Javier Escobar, 94, Career Mexican Diplomat and Dallas' First Consul General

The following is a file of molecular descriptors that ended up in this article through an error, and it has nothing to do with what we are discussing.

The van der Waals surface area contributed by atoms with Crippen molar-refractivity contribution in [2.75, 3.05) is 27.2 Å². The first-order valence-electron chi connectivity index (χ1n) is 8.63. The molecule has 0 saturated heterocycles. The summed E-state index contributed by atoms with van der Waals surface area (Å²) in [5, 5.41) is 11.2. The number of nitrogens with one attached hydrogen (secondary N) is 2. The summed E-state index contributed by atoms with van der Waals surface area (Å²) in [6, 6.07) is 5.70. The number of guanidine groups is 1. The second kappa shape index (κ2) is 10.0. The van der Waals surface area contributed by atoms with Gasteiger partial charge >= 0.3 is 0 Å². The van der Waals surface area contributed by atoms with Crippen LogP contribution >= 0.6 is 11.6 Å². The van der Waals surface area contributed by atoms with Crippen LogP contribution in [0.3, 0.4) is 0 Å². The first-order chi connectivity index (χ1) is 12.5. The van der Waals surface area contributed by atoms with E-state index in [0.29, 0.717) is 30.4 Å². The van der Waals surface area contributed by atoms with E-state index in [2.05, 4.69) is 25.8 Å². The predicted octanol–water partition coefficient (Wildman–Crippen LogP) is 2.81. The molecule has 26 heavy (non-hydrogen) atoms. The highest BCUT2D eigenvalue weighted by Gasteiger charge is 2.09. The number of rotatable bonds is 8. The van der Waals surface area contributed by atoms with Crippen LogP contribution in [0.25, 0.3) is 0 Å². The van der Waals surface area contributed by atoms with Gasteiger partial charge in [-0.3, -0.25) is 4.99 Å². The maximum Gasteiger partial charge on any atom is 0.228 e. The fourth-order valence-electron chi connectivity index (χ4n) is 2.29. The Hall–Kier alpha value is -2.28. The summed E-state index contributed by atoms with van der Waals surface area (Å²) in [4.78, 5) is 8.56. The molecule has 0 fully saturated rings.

Javier Escobar y Cordova lived nearly 50 years in Dallas, the longest the career Mexican diplomat lived in one place.He served around the world, including stints in Dallas, where he was assistant consul, consul and, starting in 1977, the city's first consul general.After retiring in 1989, Escobar continued his public service , visiting the sick and incarcerated as a lay minster.Escobar, 94, died in his sleep at his Dallas home on March 6.A memorial Mass was celebrated Monday at St. Rita Catholic Church in Dallas, where he was an active member.During his career, Escobar dealt with international leaders, was decorated by royalty and dined with duchesses, said his son Francisco Escobar of Dallas.King Baudouin of Belgium honored Escobar with the Order of Leopold II and "the Grand Duchess of Luxembourg had an open invitation for him at an annual event," his son said.Escobar met many types of royalty. While posted in Los Angeles, he often could be found in the owner's box whenever Fernando Valenzuela of Mexico was pitching for the Dodgers."My dad had stories you wouldn't believe," his son said.Escobar was born in Mexico City as the seventh of 14 children. The Catholic bishop of Puebla took refuge in his family's home during religious persecution in the 1920s. The bishop administered the sacraments in secret in the Escobar home.Early experiences instilled in Escobar a lifelong passion for defending and supporting the Catholic church. He took communion to inmates as a lay minister and visited the sick on a weekly basis.Escobar earned his bachelor's and law degrees in Mexico City. He practiced law for about a year before joining the diplomatic service.He was a vice consul in Austin, became assistant consul in Dallas in 1949, and later was acting consul in Dallas for six months. In 1954, he was named consul of New York.After his New York assignment, Escobar served in Milan and the Belgian cities of Antwerp and Brussels, where he was first secretary at the Mexican embassy."That was the only time he worked in an embassy," his son said.In 1965, Escobar returned to Dallas as consul and served until 1977, when he was assigned to Boston.His time in Massachusetts was brief. That same year, Escobar was named Mexico's first consul general for North Texas and a realigned region that included Arkansas, Oklahoma, Kansas and Missouri."It was a promotion for him, and it was a promotion for Dallas, because it had not ever been a consulate general," his son said.Escobar became consul general in Los Angeles in 1979 and later held the same post in San Diego. In 1989, after retiring, he returned to Dallas.Escobar loved the arts and was a founding member of ACAL de Mexico (the Cultural Alliance of Arts and Letters) and a supporter of the Meadows Museum, the Dallas Symphony Orchestra and the Dallas Opera.An avid golfer, Escobar called friends the day before he died, telling them he would meet them on the back nine at Luna Vista Golf Course the next day, his son said.Muriel Wicks Escobar, his wife of 65 years, died in 2014.In addition to Francisco Escobar, survivors include three other sons, Javier Escobar Jr. of Geneva, Switzerland, Federico Escobar of San Miguel de Allende, Mexico, and Pablo Escobar of Raleigh, N.C.; three daughters, Teresa Escobar Fisher of Poway, Calif., Anna Maria Escobar Miles of Pacific Palisades, Calif., and Monica Escobar Trevino of Dallas; two sisters, Maria de la Paz Escobar Garcia Cantu and Paulina Escobar Martin, both of Mexico City; two brothers, Andres Escobar y Cordova and Federico Escobar y Cordova, both of Mexico City; 19 grandchildren; and six great-grandchildren.Memorials may be made to a charity of choice.  Continue reading...

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